In the most recent post, I highlighted Dr. Edward Haertel’s recent speech and subsequent paper about VAMs. As referenced in this post, Dr. Haertel did a solid and thorough review of the major issues with VAMs.
In his conclusion, it is also worth mentioning what he and I (for the most part) agree about is his answer to what he positions as a bottom-line question: “Are teacher-level VAM scores good for anything?”
He writes: “Yes, absolutely” But only for some purposes, and for some purposes “they must be used with considerable caution.”
For example, VAMs are useful “for researchers comparing large groups of teachers to investigate the effects of teacher training approaches or educational policies, or simply to investigate the size and importance of long-term teacher effects…[I]t is clear that value-added scores are far superior to unadjusted end-of-year student test scores” (Haertel, 2013, p. 23).
VAMs are indeed better alternatives to the snapshot or status models used for decades past to measure student achievement at one point in time (e.g., like a snapshot), typically once per year. With this, most if not all VAM researchers agree, largely because these snapshot tests were/are incapable of capturing where students were, in terms of their academic achievement before entering a classroom or school, and where they ended up X months later. VAMs are far-better alternatives to such prior approaches in that VAMs at least attempt to measure student growth over time.
The more nuanced question to ask, though, is whether VAMs offer much more than other statistical and analytical alternatives (e.g, ANCOVA [Analyses of Covariance] and multiple regression models) when conducting such large-scale analyses. I disagree that at the very least VAMs might be useful when conducting large-scale research, because the other methods often used to measure gains or the impacts of large-scale interventions and policies over time seem to fare well as well. If anything, VAMs might make statistical differences more difficult to come by and shrink effect sizes because of the multiple (and sometimes hyper) controls typically used.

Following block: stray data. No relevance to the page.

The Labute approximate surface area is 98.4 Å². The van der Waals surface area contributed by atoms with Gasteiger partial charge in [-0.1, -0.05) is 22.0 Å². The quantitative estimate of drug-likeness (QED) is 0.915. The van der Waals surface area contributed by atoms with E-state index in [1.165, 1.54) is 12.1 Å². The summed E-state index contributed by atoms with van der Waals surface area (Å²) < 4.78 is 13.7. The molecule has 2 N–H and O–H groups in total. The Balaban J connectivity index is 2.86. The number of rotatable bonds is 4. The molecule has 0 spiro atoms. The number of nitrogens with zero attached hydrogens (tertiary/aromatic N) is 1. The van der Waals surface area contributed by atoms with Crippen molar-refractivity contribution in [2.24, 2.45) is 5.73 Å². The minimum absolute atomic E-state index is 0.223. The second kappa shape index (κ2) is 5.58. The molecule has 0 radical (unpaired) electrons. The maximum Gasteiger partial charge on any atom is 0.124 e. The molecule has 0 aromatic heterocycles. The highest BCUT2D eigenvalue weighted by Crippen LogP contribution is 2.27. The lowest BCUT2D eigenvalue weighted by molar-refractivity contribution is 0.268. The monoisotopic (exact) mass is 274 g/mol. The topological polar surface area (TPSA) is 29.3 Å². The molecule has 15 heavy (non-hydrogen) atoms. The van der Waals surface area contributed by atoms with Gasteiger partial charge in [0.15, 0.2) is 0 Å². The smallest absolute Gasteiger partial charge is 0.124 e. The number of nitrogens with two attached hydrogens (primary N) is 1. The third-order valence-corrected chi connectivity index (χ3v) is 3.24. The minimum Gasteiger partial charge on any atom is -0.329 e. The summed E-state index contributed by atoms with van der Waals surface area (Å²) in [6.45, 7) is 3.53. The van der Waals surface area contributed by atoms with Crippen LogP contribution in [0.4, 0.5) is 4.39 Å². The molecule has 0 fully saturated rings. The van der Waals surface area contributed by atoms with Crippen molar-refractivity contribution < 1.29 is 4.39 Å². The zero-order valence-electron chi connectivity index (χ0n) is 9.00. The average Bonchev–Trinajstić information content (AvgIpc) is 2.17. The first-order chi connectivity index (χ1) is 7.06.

VAMs are not the only nor are they the best method to examine things like large-scale interventions and policies. Hence, I disagree with the statement that, “for research purposes, VAM estimates definitely have a place” (Haertel, 2013, p. 23). Plenty of other models perform well for such large-scale educational research studies.
Dr. Haertel also writes, “A considerably riskier use, but one I would cautiously endorse, would be providing individual teachers’ VAM estimates to the teachers themselves and to their principals, provided all 5 of the following critically important conditions are met” (Haertel, 2013, p. 25):
- Scores are based on sound and appropriate student tests;
- Comparisons are limited to homogeneous teacher groups (to facilitate apples to apples comparisons);
- Fixed weights (e.g., 50% of a teacher’s effectiveness score will be based on VAM output) are NOT used and educators retain full rights in terms of how they interpret their VAM scores, in context, all things considered, case-by-case, etc. Educators also retain rights to completely set aside VAM scores — to ignore them completely — if educators have specific information that could plausibly render the VAM output invalid;
- Users are well trained and able to interpret scores validly; and
- Clear and accurate information about VAM levels of uncertainty (e.g., margins of error) are disclosed and continuously made available so that all can be critical consumers of the data that pertain directly to them.
With these assertions I agree, but also with a very cautious endorsement as well. VAMs are not “all” wrong, but they are often wrong, actually too often wrong, especially at the teacher-levels when a lot of “things” cannot be statistically controlled or accounted for.
Accordingly, “VAMs may have a modest place in teacher evaluation systems, but only as an adjunct to other information [and] used in a context where teachers and principals have genuine autonomy in their decisions about using and interpreting teacher effectiveness estimates [i.e. VAM output] in local contexts” (Haertel, 2013, p. 25).